Well if a fruit fly is missing this type of gene they don’t develop eyes and neither will any of their baby flies. Now remember that flies eyes are very different to ours. But if the human or squid gene is put back into the fly then they will recover the ability to grow eyes.

“Do they grow human eyes or fly eyes?”

That’s the amazing thing, a human gene can help a fly grow a fly’s eye. So these same genes have been preserved over hundreds of millions years while the animals have evolved to have very different eyes. The protein used in a fly’s eye is closely related to one of the pigments used in the human eye, rhodopsin. That looks like good evidence for evolution to me.

“Maybe God is lazy and decided to recycle spare genes to make different type of eyes.”

That is why physics makes much more sense to me. Creationionists and intelligent design enthusiasts are more slippery than a giant squid.

"OK, I can see why no-one has won this argument. Let’s get back to the important issue of being seen. How do the photoreceptors detect light?"

With special pigments that absorb the light.

"When is this all going to happen?"

I should say about abouuutt.......now.

Well, as I was saying before we ceased to exist, we’ve just been absorbed by this photoreceptor.

"How can you finish what you were saying if we have just ceased to exist?"

We’ve stopped being photons, but we haven't died so much as passed into the quantum afterlife. Like all the photons that never made it past the dot above the “i” a few posts ago , we changed into a different form of energy. You can thank the first law of thermodynamics again. Energy may change from one form to another but it can’t be made or destroyed.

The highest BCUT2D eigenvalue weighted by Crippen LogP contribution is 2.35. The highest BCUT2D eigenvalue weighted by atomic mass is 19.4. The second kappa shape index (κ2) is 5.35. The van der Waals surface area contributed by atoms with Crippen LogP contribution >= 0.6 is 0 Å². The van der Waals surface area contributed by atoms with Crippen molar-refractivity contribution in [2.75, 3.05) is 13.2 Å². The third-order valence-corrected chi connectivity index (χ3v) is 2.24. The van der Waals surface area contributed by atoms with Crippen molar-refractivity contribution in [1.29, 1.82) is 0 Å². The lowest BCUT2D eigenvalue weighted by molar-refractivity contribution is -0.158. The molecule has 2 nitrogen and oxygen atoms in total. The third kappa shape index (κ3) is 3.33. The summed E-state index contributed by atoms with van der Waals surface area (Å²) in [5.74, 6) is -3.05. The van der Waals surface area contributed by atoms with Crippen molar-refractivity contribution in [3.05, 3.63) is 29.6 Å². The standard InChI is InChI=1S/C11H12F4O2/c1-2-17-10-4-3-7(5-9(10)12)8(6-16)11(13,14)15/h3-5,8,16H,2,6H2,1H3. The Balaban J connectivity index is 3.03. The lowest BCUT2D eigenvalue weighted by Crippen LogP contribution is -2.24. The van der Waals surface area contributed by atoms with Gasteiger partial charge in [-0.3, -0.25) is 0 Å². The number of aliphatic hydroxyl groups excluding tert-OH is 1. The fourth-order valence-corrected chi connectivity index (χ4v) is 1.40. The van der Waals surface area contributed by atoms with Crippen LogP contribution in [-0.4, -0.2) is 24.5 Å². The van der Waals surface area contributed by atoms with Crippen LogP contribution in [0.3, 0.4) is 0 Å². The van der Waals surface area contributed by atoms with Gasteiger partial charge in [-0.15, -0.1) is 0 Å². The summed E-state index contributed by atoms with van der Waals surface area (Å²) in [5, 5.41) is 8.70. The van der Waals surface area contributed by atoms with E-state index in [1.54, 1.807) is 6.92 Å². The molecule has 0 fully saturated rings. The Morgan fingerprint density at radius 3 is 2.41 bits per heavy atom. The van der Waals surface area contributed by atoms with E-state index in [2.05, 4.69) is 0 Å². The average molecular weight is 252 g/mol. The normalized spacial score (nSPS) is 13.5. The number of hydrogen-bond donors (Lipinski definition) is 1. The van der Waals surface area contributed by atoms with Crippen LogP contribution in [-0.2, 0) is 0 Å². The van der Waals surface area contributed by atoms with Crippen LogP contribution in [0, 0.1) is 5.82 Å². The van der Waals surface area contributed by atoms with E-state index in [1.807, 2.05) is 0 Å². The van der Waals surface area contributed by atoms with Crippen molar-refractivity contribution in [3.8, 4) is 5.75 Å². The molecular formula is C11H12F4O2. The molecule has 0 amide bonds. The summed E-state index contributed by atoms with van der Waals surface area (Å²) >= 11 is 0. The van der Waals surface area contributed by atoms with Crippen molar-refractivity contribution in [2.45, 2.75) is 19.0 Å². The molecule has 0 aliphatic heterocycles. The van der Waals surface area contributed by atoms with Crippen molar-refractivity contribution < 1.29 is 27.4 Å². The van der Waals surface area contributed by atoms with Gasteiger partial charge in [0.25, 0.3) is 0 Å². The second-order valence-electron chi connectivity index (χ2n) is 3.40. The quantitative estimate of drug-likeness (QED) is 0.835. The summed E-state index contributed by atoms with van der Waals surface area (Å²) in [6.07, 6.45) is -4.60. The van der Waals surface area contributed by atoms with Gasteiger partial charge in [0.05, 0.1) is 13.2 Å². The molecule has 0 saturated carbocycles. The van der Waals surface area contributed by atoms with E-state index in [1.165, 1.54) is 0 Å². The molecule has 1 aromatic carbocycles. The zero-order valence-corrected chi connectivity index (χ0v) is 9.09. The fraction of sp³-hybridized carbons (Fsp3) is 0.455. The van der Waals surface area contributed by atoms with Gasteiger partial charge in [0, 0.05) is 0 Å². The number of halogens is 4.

“So we’re immortal?”

In a way, rather than being little bundles of photon shaped energy, we are now energy trapped in the shape of this pigment molecule, in the same way energy can be stored in a spring. The energy we had as photons was used to change the shape of a small molecule called retinal that’s part of a large protein molecule called an opsin. Retinal is made from another compound called beta-carotene.

“Is that why carrots help you see at night by any chance?”

Humans do get beta carotene from food like carrots, but you won’t see better by eating carrots unless your body is very short of this substance. Changing the shape of this retinal molecule and the protein it is attached to is the first step in being seen. This first shape change starts a whole series of events inside the photoreceptor like a line of domino’s falling over, each molecule changing shape of the next in line.

“What is the point of that?”

All these changes are about converting light into an electrical signal, just like in a digital camera, but they also boost the signal from each photon. So much that humans can detect the arrival of even a couple of photons.

“So are we seen yet?”

We have been detected but not seen. There are 100 million of these photoreceptor cells across the retina, each "looking" at one tiny area of a visual scene, the pattern of light reaching an eye is captured as a chemical and then an electrical pattern amongst all these photoreceptors. Another twist in all this is that not all photoreceptors are the same, there two types. There are rods which are used in very dim light and about 6 million cones which are used in brighter light for colour vision and fine detail.

“Why are they called rods and cones?”

Because that’s their shape. The rods are long and thin and rod like and the cones…

“Are cone shaped.”

Exactly. There are also different types of cones, three to be precise that respond to light of different wavelengths or colour. There’s a different type of cone for reds, greens and blues.

“Why three colours?”

Any colour can be made from a mixture of other colours. Artists and colour printers worked out ages ago that you don't need paints or inks of every possible colour. In fact colour printing uses only three coloured inks. The eye does the same sort of thing in reverse; taking a colour and breaking it down into three different components. Thomas Young, the man who did the two slit experiments that showed photons could behave like waves, worked this out. So Thomas Young managed to explain both what we are and how we’re seen.